While the State AGs have forced Merck to agree to an FDA-imposed post-approval moratorium on DTC television advertising for a single class of Merck products, they are likely to pursue such terms for any product class touched by their future investigations. The context of such coercive settlements dramatically reduces the opportunity and likelihood of a constitutional challenge to a post-approval DTC moratorium.5
Voluntary “Prior Restraint” on DTC TV Advertising
In the PhRMA DTC Principles, industry voluntarily agreed to submit all new DTC television advertising to FDA for prior review.6 Likewise, in the Food and Drug Administration Amendments Act of 2007 (FDAAA), Congress provided for a voluntary, user fee funded system for FDA prior review of television advertising.7 However, neither of these obligates the submitter to wait for affirmative FDA approval before launching a new DTC advertising campaign. Indeed, and apparently over concern about the constitutionality under the First Amendment of a mandatory "prior restraint" on DTC advertising, FDAAA explicitly disclaims such FDA advance approval authority.8 At the same time, waiting for FDA to comment on a proposed new DTC campaign, and modifying the advertising accordingly, provides a degree of comfort that the advertising is acceptable to the agency. It also provides good arguments that any ensuing state law claim challenging advertising so-reviewed and so-modified is preempted.9
The problem of course is that the State AGs appear to have adopted a paradigm in which the manufacturer must forego independent judgment on DTC television advertising and rely, instead, on the resource-poor FDA to complete timely reviews of proposed DTC advertising. Thus, an obligation to wait before launching a new DTC campaign effectively gives FDA a pocket veto over new advertising copy. In other words, the states have effectively imposed a contractual "prior restraint" on all new Merck DTC television advertising, at least in the pain relief category. It seems reasonable to believe that the State AGs will insist on similar conditions for other companies, including perhaps Merck itself, in pending and future investigations and, as a consequence, may well be forcing the "prior restraint" practice on the entire industry.
PROMOTIONAL CLAIMS ABOUT CLINICAL STUDIES
The settlement agreement comprehensively regulates the nature and extent of the substantiation required before Merck may make promotional claims in print and other media both to physicians and to consumers about the safety or effectiveness of a Merck product based on clinical studies, and how, even if substantiated, these claims must be presented to avoid them being judged misleading. These provisions largely mirror FDA's existing prescription drug advertising regulations on the subject.10 Hence, and while the underlying obligations themselves are not novel, the fact that State AGs, individually and collectively, can now march into court under FDA's own regulations effectively means that there is a "new cop on the beat" ready, willing and able to pursue actions for alleged advertising violations whenever they believe FDA is not doing the job properly.
CONTINUING MEDICAL EDUCATION (CME) AND CONFLICTS OF INTEREST
The settlement agreement addresses CME in a number of significant respects.11 Taken together, the CME provisions of the settlement agreement create new, more stringent conflict of interest standards for CME presenters.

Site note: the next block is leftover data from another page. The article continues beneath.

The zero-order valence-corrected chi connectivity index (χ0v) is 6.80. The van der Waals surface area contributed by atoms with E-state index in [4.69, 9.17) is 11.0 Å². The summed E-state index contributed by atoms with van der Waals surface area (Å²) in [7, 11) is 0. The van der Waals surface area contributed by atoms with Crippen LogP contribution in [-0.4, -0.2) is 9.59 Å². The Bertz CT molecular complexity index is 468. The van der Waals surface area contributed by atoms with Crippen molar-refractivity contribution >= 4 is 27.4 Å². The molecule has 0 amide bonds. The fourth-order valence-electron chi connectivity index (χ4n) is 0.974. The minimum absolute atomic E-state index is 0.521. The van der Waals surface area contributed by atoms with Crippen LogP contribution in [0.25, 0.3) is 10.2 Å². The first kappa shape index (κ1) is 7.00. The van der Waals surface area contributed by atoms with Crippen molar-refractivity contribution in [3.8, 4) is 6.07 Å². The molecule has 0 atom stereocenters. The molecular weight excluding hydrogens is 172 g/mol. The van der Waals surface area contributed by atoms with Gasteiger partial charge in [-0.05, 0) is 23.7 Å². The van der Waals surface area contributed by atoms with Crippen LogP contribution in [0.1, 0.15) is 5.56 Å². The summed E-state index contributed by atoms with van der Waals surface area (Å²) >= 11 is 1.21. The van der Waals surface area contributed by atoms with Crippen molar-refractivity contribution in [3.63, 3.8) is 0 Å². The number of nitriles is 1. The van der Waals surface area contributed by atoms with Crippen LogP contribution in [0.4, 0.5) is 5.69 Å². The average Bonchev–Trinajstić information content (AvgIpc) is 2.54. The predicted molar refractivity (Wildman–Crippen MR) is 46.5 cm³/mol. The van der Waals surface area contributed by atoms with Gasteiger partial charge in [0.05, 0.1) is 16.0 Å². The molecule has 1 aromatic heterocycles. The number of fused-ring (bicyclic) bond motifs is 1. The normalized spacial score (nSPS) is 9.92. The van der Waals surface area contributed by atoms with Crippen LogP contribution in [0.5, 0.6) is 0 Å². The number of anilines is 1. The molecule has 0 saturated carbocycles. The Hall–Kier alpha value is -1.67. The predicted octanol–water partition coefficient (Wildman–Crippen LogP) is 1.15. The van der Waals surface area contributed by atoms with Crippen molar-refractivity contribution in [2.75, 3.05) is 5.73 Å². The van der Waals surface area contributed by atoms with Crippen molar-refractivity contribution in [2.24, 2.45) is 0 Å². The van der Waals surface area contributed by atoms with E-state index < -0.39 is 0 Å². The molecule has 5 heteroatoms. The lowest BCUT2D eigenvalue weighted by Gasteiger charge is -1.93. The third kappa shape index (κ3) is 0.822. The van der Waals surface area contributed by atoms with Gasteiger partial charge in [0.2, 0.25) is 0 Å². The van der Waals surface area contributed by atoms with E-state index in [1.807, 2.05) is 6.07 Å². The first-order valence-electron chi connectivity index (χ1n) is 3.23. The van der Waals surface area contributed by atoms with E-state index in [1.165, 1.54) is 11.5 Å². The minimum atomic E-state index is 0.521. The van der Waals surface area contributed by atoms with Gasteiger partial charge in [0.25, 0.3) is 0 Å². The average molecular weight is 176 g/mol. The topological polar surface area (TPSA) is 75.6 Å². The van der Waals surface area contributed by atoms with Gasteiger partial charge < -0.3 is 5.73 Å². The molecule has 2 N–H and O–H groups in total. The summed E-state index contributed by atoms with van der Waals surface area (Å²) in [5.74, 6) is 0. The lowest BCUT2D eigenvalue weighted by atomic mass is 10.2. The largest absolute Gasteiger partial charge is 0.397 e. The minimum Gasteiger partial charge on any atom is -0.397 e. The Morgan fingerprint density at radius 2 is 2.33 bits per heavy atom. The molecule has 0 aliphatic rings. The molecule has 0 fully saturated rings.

First, the settlement agreement incorporates by reference and attaches the Standards for Commercial Support adopted by the Accreditation Council for Continuing Medical Education (ACCME) and extracts a promise from Merck to comply with these, which virtually all large pharma companies are doing now anyway. Second, it goes beyond the ACCME standards by addressing potential conflicts of interest created by participation as CME speakers of individuals who have a "promotional relationship" with Merck. Merck is now obligated to include provisions in its contracts with promotional speakers that requires those who have had a promotional relationship with Merck over the course of any preceding 12-month period to divulge to CME providers, for inclusion in the written program materials, and to divulge orally to attendees at CME meetings, the specific existence, nature and purpose of the promotional relationship with Merck. This requirement applies if the CME program involves a product in the same therapeutic category as the one for which a promotional relationship exists. Moreover, the settlement agreement prohibits Merck from funding any CME program if it knows that a speaker at the CME event has been a promotional speaker for Merck relating to the class of drugs to be discussed at the CME program during the preceding 12 months.
Clearly, these terms are highly intrusive and potentially counter-productive. While they may serve the State AGs' apparent goal of addressing the potentially biasing influence of industry relationships, this preclusion may well deter significant numbers of physicians, including some who are probably the most interested and qualified to participate as CME speakers, from engaging in promotional relationships with pharmaceutical companies or, alternatively, from participating in CME altogether. Either result seems unfortunate, as it may well remove some of the most qualified individuals from participation in one or another of these important activities.